Why I Heart Seth Godin

What leads you to believe someone is credible?

What makes you trust someone? Respect them? Admire them?

Is it what they’ve done in the past? What they’re doing today? What they’re working on for tomorrow?

Or maybe it’s something else entirely.

Seth Godin falls into my coveted (totally hetero) “mancrush” category – along with the likes of Trent Reznor and Zack Morris, so you know this is reserved only for the elite of the elite.

Why Seth? Why Purple Cow and Linchpin and The Domino Project? Aside from his accomplishments, the thing I respect the most out of Seth is his ability to turn the ordinary routine thing you and I think about and/or experience everyday, and spin it, weave it into a masterpiece – a little nugget of wisdom that almost always has you saying “Huh, I never thought about it that way, but that’s brilliant”!

It’s his ability to do this in very few words that speak volumes. His posts are almost always read in under a minute, but I’m almost always left re-reading, re-tweeting – sharing his message with others. There’s something about his content that compels you to not only digest it, but to tell others about it. His writing is relevant, and it resonates on a personal level and to a wide audience.

Now there are a lot of folks out there doing similar things, but I think it’s his ability to wrap up what you and I might be thinking, but to do so in so few words – his brain is clearly working and thinking in different ways than you and I. I’m not saying he’s smarter than you (thought he probably is) – but he’s trained his brain to process things and get to the point quickly – cutting through the excess.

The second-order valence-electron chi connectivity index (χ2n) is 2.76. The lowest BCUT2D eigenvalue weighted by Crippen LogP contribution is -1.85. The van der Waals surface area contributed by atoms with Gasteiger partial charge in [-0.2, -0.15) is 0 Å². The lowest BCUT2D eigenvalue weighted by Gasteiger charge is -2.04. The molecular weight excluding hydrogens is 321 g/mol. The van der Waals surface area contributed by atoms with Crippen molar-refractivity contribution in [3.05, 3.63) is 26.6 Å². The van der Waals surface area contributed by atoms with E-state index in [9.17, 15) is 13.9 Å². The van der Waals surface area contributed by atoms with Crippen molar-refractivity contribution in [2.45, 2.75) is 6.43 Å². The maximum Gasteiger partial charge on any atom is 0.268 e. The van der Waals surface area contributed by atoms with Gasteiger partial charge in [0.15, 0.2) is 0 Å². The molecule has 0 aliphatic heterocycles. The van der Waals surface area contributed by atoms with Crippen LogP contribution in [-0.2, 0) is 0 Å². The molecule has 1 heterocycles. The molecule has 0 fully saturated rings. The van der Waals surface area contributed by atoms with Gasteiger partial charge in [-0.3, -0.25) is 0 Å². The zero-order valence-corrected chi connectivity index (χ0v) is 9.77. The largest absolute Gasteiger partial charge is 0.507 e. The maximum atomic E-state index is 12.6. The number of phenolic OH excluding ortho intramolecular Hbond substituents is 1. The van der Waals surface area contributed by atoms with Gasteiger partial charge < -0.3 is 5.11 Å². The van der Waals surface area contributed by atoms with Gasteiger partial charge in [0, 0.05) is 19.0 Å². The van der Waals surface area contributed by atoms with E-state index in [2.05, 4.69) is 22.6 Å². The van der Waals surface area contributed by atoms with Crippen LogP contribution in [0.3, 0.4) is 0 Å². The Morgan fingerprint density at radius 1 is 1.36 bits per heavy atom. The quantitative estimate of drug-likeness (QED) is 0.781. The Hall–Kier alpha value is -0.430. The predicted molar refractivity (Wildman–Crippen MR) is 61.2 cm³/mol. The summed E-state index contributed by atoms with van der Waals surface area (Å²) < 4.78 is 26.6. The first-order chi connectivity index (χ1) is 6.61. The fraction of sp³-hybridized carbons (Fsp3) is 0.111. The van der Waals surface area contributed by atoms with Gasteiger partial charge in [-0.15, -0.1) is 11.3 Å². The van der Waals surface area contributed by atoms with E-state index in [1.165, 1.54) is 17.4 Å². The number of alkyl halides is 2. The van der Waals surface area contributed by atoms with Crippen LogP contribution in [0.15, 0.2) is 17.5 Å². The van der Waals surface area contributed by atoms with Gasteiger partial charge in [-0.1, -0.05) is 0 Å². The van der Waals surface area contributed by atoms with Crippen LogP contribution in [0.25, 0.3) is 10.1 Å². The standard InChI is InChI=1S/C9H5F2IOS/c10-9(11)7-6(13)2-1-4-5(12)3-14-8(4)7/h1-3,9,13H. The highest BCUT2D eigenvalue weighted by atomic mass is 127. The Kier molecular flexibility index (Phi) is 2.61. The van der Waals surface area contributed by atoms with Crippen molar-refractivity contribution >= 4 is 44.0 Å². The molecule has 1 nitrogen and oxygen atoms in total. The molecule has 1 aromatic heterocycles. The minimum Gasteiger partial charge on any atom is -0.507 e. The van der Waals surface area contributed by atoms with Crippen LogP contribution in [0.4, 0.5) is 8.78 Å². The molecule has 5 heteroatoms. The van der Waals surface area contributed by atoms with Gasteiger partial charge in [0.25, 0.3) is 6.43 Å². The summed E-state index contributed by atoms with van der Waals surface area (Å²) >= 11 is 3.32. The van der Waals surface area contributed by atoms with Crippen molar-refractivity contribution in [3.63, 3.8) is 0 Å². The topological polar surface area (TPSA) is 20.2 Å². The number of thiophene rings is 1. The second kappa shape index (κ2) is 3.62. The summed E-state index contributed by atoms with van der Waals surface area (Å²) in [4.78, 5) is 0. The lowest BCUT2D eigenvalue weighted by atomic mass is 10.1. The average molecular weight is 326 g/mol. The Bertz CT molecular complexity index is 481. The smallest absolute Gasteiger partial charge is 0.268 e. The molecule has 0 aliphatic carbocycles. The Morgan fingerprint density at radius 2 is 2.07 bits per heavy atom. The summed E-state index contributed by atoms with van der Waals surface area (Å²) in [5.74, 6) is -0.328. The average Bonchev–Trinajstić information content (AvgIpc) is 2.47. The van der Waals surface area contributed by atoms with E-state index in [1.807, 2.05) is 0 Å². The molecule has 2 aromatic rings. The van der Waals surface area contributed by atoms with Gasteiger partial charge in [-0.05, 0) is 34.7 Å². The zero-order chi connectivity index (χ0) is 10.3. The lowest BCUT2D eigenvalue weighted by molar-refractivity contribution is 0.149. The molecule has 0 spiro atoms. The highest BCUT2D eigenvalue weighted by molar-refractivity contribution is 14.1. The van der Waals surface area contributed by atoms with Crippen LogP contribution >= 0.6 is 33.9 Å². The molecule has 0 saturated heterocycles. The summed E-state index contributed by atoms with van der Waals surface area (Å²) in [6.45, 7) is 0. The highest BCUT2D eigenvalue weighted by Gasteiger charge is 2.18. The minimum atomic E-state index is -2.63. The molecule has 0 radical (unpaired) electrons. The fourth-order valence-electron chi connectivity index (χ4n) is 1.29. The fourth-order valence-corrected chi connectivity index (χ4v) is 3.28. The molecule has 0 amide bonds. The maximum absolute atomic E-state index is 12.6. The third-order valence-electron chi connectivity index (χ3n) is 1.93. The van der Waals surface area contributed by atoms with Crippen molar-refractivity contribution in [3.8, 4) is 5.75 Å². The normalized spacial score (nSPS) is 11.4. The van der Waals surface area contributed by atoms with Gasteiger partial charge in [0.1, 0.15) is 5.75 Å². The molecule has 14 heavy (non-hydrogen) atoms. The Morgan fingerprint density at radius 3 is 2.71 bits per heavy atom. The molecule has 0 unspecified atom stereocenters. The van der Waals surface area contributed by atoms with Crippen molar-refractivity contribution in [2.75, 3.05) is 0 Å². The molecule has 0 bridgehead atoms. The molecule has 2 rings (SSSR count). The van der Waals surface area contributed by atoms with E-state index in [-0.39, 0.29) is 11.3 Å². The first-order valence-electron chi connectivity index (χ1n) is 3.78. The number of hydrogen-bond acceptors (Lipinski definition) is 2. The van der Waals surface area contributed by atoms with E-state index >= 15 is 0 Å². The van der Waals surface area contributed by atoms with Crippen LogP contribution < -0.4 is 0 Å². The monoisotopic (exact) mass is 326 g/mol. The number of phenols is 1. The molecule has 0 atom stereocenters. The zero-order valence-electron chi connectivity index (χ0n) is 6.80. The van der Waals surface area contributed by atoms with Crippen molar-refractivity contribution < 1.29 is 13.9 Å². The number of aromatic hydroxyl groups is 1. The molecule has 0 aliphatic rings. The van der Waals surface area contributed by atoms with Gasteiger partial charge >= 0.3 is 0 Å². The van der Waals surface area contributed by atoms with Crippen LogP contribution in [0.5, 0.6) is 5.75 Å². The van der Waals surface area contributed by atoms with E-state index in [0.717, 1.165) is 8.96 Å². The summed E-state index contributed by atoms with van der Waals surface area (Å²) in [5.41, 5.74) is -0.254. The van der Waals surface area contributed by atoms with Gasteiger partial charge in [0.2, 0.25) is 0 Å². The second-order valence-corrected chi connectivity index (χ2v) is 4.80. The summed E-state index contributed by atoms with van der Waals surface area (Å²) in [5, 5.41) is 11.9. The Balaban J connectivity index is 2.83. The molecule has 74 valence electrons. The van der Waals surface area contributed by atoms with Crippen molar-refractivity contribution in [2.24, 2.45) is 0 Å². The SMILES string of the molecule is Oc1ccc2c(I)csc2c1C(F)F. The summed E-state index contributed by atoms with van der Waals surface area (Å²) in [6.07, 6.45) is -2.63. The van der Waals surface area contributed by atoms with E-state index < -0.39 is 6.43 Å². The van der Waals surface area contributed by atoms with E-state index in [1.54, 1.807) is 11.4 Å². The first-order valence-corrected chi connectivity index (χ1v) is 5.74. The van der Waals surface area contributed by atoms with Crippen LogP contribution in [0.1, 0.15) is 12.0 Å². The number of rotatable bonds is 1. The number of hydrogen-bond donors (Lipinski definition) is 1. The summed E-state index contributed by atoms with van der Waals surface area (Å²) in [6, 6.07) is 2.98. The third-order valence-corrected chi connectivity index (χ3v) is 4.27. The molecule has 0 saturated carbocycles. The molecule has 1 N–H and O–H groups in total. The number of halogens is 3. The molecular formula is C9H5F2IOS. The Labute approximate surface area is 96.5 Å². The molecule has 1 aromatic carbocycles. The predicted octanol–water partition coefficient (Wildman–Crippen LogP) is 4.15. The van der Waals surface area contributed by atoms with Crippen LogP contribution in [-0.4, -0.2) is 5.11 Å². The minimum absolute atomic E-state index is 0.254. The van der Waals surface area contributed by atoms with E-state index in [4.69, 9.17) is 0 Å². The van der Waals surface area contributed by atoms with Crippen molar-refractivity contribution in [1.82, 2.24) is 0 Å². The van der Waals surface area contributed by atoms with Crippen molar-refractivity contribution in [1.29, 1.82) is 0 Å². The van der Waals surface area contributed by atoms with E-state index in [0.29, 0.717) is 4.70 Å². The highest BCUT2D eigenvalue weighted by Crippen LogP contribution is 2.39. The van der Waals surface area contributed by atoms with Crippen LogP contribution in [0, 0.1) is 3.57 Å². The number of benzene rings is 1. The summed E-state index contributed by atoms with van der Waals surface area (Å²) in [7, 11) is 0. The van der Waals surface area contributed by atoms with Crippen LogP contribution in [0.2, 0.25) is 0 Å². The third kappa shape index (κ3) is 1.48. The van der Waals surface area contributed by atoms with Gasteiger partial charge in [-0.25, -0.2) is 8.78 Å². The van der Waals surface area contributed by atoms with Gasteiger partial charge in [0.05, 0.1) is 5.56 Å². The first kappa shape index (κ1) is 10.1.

And yes, he would have had this post wrapped up a long time ago.

A couple things for you to go and do, today

1) As writers, shoot from the hip more often. In Seth’s writing, both on his blog and his books, you can tell he isn’t over-thinking. Stream-of-consciousness in writing can be a nightmare, but practice makes perfect. Instead of worrying about writing the PERFECT paragraph, instead of digging through the thesaurus to find “just the right” word, shoot from the hip, write what comes to mind first, and go with that. It may not always be the most eloquent, but it’s almost always more real – and I’d connect more with genuine writing over eloquent writing any day.

2) Think about who you admire and respect. Do it right now. Write them down, make a list, and next to each one, summarize in a couple words WHY you respect them. Then think about what you can do to display similar traits – and get to work.

I’d love to hear who made your list – so if you’d be so inclined, leave a couple of the “Who’s” and “Why’s” below.

Meanwhile, I’m off to work on how I could have made this post < 100 words.

Yep, I have a long way to go.